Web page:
Sometimes I feel like my mind is a sieve--at least when it comes to reading nonfiction. I read and read. Some of the information stays inside and some just pours right back out. The nice thing about reading about Shakespeare is getting information from a variety of sources. Every time I read something new--a book or an article, watch a documentary, I add a little bit more to what I know and remember. I watched another episode of Michael Wood's In Search of Shakespeare. It seems as though so much of what is written about Shakespeare's life is conjecture. It has been interesting reading what one scholar says, only to have it refuted by another scholar.
Episode two of the documentary covered the "lost years" of Shakespeare's life between the ages of 18-28. It is known that Shakespeare married Anne Hathaway and had three children. Wood discusses the possibility that Shakespeare lived in Lancashire during those years. Apparently someone by the name of Shakeshafte lived there at this time--could this possibly have been Shakespeare? Although Shakespeare's father was Catholic, there appears to be conflicting thoughts on whether Shakespeare also followed his father's faith or not. All these little variables help explain what he might have been up to (or not) before he finally came to London.
I have also been reading Frank Kermode's The Age of Shakespeare. He tends not to conjecture quite so much. The book has been following along loosely the same timeline and information that I am watching in the documentary. He tends to think that these speculations tend to be a bit far fetched. Kermode writes that it is possible that Shakespeare's first ambition was to be a "page-poet" rather than a "stage-poet" as he was writing sonnets at this time. It could be that Shakespeare came to London not as an actor, but looking for patronage. He might have fallen in to acting in order to pay the bills so to speak. And then the writing of plays would follow.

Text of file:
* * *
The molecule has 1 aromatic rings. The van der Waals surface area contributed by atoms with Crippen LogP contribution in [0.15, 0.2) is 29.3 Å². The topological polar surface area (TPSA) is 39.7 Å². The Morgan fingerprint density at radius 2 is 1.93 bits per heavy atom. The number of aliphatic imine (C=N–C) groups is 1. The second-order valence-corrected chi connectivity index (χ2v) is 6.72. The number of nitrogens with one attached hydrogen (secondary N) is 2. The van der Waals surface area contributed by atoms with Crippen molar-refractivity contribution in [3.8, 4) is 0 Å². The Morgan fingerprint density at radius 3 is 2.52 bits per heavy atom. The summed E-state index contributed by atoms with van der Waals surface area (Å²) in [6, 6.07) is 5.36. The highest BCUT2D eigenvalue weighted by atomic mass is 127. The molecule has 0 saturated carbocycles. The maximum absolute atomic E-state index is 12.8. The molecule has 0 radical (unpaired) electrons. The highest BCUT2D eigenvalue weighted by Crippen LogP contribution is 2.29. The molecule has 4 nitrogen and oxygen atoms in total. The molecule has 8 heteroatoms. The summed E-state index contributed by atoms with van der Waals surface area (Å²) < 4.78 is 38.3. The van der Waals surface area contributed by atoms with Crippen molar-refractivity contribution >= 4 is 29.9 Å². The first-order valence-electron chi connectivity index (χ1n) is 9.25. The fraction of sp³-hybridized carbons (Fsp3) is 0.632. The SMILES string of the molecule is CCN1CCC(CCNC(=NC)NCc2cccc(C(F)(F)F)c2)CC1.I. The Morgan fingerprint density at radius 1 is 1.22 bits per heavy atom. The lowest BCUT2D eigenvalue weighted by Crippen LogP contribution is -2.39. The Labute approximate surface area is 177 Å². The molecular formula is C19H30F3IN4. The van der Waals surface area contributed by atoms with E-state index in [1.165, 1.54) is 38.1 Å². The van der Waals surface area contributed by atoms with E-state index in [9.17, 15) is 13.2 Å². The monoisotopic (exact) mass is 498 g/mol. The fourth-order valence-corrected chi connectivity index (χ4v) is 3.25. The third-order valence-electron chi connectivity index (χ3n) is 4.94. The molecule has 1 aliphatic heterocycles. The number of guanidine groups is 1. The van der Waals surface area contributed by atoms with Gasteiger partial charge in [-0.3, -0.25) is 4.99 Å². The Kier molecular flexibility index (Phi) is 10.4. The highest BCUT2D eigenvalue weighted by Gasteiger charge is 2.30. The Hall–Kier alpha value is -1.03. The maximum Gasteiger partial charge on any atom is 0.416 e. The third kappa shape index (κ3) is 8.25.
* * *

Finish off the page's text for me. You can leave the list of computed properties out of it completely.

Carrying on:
I thought this was rather interesting (always interested when books and reading comes up in any text) in the Kermode:
"We must assume Shakespeare, as the son of a prominent citizen, to have attended Stratford's Guild School. The existence of such establishment ensured that Latin did not belong solely to priest and lawyer. Rhetoric was taught less as a vocational than as a cultural acquirement, a means to self-fulfillment. Since all textbooks, including those we may assume the young Shakespeare to have worked through, derived from the same sources, there was a measure of genuine uniformity in humanist education."
"It was in this age that the book became a familiar object, with incalculable consequences. Since records are fairly thorough, it is known that between 1558 and 1579, 2,760 books were published in London. Between 1580 and 1603 the number rose to 4,370. John Guy calculates, on the basis of an average print run of 1,250 copies, that 'this represents an average of just two books per head of a population of 1-1/4 million over a generation and a half.' Part of the endless bustle around St. Paul's must have been caused by the bookstalls, for St. Paul's, in a sense the social center of the city, was also the center of the book trade, and it was not far from where the newly arrived aspirant would find himself. The proportion of citizens who read may seem small, but there were enough of them to make bestsellers, one of which was Shakespeare's Venus and Adonis, an example of the fashionable Ovidian-erotic mode, which went into nine editions in the poet's lifetime. One could go into St. Paul's and buy a sermon, or a sixpenny quarto of a play, or almost any other sort of book, from devotional tracts to romances."
Next up in my reading is the theaters at this time. The documentary will cover more personal aspects of Shakespeare's life--his rise to fame, as well as the "disasters of life and love which marked his path to greatness."